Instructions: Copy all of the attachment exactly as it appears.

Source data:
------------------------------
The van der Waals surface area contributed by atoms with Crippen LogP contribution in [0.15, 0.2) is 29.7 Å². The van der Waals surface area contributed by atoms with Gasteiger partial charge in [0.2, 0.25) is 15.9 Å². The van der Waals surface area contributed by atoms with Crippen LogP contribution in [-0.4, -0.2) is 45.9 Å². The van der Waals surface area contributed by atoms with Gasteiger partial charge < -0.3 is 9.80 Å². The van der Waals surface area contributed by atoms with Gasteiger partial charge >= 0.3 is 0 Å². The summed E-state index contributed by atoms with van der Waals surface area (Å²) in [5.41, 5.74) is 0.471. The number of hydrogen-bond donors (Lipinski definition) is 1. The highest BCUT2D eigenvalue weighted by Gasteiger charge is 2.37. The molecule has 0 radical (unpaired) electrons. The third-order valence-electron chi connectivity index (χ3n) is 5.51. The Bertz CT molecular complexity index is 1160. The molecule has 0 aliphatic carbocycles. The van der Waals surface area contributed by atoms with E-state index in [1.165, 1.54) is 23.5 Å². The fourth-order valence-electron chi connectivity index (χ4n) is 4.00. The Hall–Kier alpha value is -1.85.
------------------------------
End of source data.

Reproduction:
The van der Waals surface area contributed by atoms with Crippen LogP contribution in [0.15, 0.2) is 29.7 Å². The van der Waals surface area contributed by atoms with Gasteiger partial charge in [0.2, 0.25) is 15.9 Å². The van der Waals surface area contributed by atoms with Crippen LogP contribution in [-0.4, -0.2) is 45.9 Å². The van der Waals surface area contributed by atoms with Gasteiger partial charge < -0.3 is 9.80 Å². The van der Waals surface area contributed by atoms with Gasteiger partial charge >= 0.3 is 0 Å². The summed E-state index contributed by atoms with van der Waals surface area (Å²) in [5.41, 5.74) is 0.471. The number of hydrogen-bond donors (Lipinski definition) is 1. The highest BCUT2D eigenvalue weighted by Gasteiger charge is 2.37. The molecule has 0 radical (unpaired) electrons. The third-order valence-electron chi connectivity index (χ3n) is 5.51. The Bertz CT molecular complexity index is 1160. The molecule has 0 aliphatic carbocycles. The van der Waals surface area contributed by atoms with E-state index in [1.165, 1.54) is 23.5 Å². The fourth-order valence-electron chi connectivity index (χ4n) is 4.00. The Hall–Kier alpha value is -1.85.